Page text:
France's farm ministry on Tuesday reduced its estimates of winter grain sowing, with the soft wheat area seen at its second-lowest in 30 years, after heavy rain disrupted field work in the European Union's biggest crop producer.

The area sown with winter soft wheat, France's main cereal crop, for the 2024 harvest was pegged at 4.36 million hectares, down from an initial forecast of 4.49 million in December and 7.7% below last year's area.

The revised estimate was the second-lowest since 1994 after 2020, when planting was also slashed by torrential rain, the ministry said in a crop report.

"Adverse weather at the end of 2023, with cumulative rainfall 17% above normal in the fourth quarter, severely disrupted field work," the ministry said.

"Excess moisture will lead to some fields being dug up and some planting being postponed in favour of spring crops."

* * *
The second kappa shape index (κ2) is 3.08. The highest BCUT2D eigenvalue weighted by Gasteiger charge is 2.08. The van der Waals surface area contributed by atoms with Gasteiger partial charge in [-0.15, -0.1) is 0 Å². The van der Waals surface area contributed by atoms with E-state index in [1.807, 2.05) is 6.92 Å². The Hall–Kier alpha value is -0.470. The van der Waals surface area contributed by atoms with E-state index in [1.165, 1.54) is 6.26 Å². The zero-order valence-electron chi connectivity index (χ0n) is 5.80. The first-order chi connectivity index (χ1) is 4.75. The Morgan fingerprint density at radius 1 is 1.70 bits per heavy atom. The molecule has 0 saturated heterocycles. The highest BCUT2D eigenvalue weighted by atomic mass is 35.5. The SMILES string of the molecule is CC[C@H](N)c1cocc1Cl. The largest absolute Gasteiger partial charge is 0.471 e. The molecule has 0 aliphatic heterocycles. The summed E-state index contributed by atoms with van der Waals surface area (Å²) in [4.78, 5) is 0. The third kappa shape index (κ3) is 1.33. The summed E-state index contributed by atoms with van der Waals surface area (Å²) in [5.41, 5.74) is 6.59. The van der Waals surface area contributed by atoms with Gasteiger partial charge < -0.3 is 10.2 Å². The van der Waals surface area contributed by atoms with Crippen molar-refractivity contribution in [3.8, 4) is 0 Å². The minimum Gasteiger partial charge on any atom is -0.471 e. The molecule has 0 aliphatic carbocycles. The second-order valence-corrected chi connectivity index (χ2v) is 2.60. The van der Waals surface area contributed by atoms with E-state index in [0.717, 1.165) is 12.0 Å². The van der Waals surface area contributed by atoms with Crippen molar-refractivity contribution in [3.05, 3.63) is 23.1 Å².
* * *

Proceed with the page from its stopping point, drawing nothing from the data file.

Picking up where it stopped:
The ministry reduced its projection of the winter barley area to 1.27 million hectares from 1.31 million previously. That is now down 6.6% from 2023 but in line with the average of the past five years.

For winter rapeseed, France's main oilseed crop, the 2024 area was trimmed to 1.34 million hectares from 1.35 million expected in December, now 0.6% below last year's level but nearly 16% above the five-year average.

Wheat and rapeseed are almost exclusively winter crops in France whereas barley production includes a large amount of spring-sown crop.


(Reporting by Gus Trompiz; editing by Jason Neely, Kirsten Donovan)